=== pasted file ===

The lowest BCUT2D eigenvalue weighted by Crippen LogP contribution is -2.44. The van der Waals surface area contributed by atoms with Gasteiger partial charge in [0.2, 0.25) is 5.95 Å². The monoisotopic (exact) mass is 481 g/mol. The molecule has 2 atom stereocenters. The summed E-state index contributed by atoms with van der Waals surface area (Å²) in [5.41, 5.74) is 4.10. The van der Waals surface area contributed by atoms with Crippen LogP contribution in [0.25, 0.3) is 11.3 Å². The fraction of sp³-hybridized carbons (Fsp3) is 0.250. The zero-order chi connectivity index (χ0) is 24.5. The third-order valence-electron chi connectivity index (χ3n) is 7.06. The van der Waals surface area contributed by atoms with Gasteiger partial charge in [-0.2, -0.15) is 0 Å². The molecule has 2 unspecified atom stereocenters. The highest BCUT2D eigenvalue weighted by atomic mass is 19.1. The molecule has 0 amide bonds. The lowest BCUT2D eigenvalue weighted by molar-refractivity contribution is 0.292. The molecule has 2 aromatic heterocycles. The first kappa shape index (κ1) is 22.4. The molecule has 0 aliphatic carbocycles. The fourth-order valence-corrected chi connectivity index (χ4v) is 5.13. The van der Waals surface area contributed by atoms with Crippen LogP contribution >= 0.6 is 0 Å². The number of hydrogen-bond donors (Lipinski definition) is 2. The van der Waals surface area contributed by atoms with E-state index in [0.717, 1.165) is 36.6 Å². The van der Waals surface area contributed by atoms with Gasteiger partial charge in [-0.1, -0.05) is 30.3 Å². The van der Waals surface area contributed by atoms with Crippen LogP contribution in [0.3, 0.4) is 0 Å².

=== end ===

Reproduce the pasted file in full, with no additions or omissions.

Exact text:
The lowest BCUT2D eigenvalue weighted by Crippen LogP contribution is -2.44. The van der Waals surface area contributed by atoms with Gasteiger partial charge in [0.2, 0.25) is 5.95 Å². The monoisotopic (exact) mass is 481 g/mol. The molecule has 2 atom stereocenters. The summed E-state index contributed by atoms with van der Waals surface area (Å²) in [5.41, 5.74) is 4.10. The van der Waals surface area contributed by atoms with Crippen LogP contribution in [0.25, 0.3) is 11.3 Å². The fraction of sp³-hybridized carbons (Fsp3) is 0.250. The zero-order chi connectivity index (χ0) is 24.5. The third-order valence-electron chi connectivity index (χ3n) is 7.06. The van der Waals surface area contributed by atoms with Gasteiger partial charge in [-0.2, -0.15) is 0 Å². The molecule has 2 unspecified atom stereocenters. The highest BCUT2D eigenvalue weighted by atomic mass is 19.1. The molecule has 0 amide bonds. The lowest BCUT2D eigenvalue weighted by molar-refractivity contribution is 0.292. The molecule has 2 aromatic heterocycles. The first kappa shape index (κ1) is 22.4. The molecule has 0 aliphatic carbocycles. The fourth-order valence-corrected chi connectivity index (χ4v) is 5.13. The van der Waals surface area contributed by atoms with Crippen LogP contribution >= 0.6 is 0 Å². The number of hydrogen-bond donors (Lipinski definition) is 2. The van der Waals surface area contributed by atoms with E-state index in [0.717, 1.165) is 36.6 Å². The van der Waals surface area contributed by atoms with Gasteiger partial charge in [-0.1, -0.05) is 30.3 Å². The van der Waals surface area contributed by atoms with Crippen LogP contribution in [0.3, 0.4) is 0 Å².